How is Divorce Different if My Spouse is Also a Business Partner?

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Splitting up property during a divorce is always tricky, but this process can get a bit more complicated when there is a company involved. If your spouse is also your business partner, you are going to need some help navigating this. Our Bergen County, NJ property division attorneys are ready to assist you.

Is a Business Separate or Marital Property?

If one of you owned and operated a business before you got married, then it will probably continue to belong solely to the spouse who owned it. The same can be true of a business that was passed down to one spouse from a family member. In most cases, these businesses would be considered separate property and not marital assets.

However, if your spouse is a business partner your company is likely to be considered marital property. That means that it is an asset that is going to have to be split up and equitably distributed just like any other property in a divorce. You will have to come to an agreement about what to do with the business you operate, and other parts of your property distribution agreement could be affected by what you ultimately decide to do with this company.

Can We Sell Off the Business?

Selling off the business is an option that some couples consider. This is an especially wise option if the business has grown and been a good investment for both of you. You can take the profits, split them evenly, and be done with this part of your divorce negotiations.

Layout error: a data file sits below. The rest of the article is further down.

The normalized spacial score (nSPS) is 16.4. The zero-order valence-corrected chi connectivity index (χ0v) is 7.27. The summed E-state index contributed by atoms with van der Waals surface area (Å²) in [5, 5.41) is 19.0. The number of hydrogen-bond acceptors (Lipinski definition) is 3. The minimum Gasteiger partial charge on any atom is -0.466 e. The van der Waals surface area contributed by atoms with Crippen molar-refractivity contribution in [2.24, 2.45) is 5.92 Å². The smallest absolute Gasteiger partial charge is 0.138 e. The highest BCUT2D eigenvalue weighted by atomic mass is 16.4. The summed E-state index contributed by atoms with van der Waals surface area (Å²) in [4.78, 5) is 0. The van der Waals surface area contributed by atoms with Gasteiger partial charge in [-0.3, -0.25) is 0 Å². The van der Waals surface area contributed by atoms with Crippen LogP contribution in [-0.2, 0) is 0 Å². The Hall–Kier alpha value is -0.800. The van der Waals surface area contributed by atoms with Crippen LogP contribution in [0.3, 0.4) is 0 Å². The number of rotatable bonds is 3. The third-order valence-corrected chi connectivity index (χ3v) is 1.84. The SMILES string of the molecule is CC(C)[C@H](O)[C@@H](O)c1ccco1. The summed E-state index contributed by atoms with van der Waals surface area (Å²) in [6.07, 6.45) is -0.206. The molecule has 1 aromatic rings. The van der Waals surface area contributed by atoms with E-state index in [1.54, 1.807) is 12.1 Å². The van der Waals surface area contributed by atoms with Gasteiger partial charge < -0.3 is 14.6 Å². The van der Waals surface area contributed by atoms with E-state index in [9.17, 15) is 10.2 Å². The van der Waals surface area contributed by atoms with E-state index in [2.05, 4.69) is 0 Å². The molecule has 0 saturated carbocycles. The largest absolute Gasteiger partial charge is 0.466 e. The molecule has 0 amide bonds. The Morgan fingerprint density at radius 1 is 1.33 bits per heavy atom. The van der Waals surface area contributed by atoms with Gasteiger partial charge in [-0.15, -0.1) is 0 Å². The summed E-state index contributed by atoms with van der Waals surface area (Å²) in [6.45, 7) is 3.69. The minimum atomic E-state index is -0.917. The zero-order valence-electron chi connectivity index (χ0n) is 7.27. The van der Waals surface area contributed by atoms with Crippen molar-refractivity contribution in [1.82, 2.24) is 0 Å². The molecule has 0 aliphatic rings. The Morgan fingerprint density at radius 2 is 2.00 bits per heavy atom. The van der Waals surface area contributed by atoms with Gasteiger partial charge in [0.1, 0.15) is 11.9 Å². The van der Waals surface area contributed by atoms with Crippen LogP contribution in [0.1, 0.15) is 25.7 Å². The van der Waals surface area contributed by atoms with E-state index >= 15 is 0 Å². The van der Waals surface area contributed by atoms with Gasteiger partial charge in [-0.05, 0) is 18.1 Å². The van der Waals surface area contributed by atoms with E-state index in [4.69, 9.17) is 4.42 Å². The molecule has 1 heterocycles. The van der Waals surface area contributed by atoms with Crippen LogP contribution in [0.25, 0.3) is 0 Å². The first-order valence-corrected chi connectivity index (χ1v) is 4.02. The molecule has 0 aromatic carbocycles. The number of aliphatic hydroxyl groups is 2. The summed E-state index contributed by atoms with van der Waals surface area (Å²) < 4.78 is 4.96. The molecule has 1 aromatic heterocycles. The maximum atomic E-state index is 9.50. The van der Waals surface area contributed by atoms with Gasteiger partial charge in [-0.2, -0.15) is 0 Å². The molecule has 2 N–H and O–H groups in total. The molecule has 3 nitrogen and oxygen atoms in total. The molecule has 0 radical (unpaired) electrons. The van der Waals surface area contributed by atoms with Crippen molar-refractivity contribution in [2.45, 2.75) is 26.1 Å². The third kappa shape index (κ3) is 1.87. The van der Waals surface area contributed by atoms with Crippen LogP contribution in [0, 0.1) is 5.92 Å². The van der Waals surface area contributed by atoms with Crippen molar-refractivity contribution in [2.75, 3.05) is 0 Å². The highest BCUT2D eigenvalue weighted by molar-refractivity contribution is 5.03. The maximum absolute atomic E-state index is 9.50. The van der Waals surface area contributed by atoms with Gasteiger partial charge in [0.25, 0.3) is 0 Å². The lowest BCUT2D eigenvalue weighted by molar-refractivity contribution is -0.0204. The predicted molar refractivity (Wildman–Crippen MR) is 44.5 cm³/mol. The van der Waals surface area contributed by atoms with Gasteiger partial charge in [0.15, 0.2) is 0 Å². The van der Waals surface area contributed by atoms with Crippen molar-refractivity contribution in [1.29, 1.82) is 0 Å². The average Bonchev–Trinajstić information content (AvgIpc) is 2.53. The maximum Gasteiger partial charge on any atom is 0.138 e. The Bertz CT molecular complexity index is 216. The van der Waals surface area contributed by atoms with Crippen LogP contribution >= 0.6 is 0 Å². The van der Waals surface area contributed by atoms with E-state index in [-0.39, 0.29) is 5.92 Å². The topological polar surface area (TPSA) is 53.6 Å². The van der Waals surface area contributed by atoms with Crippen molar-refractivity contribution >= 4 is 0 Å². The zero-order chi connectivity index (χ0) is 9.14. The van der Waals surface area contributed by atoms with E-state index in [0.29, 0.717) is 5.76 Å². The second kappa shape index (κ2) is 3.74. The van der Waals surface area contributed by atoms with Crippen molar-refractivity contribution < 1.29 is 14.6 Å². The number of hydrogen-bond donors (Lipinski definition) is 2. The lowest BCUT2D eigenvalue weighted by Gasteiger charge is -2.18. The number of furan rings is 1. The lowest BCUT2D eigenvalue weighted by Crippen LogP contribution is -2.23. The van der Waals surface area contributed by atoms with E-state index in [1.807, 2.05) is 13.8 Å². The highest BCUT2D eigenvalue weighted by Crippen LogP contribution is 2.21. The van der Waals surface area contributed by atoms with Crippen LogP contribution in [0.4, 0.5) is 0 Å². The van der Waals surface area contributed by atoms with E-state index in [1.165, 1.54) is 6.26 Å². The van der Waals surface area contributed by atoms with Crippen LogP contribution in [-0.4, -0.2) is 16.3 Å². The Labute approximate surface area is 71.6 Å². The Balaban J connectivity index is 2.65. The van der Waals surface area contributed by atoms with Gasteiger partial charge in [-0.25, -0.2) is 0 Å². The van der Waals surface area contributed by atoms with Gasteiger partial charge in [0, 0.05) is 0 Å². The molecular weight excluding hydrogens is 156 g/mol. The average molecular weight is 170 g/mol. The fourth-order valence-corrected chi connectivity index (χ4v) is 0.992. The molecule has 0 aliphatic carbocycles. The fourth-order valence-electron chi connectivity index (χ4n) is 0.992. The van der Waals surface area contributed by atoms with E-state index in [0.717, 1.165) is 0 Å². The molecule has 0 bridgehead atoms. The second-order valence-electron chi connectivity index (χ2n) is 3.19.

However, it is not always a good time to sell a business. You should carefully consider what is going on in the industry, if your business is poised to grow even more, and whether or not this is a good time to sell. There is no good reason to throw away a good asset just because you want to rush through divorce proceedings.

Can One or Both Spouses Continue to Run the Company?

If you decide that selling is not the best option, one or both spouses can continue to run the company. Some common solutions include:

  • One person sells their stake to their former spouse and other stakeholders in the company, stepping back completely
  • One spouse keeps their stake but becomes a silent partner who lets their former spouse run the company
  • Both spouses continue to work together and operate the business

Which option will work best for you and your former spouse will likely depend on a variety of factors.

Talk to Our Seasoned Divorce Lawyers

If you want to make sure that you are fairly treated when marital assets like your business are distributed, you need a strong advocate by your side. Contact Townsend, Tomaio & Newmark and schedule a consultation with our legal team. We are ready to tell you more about how we can be of assistance.

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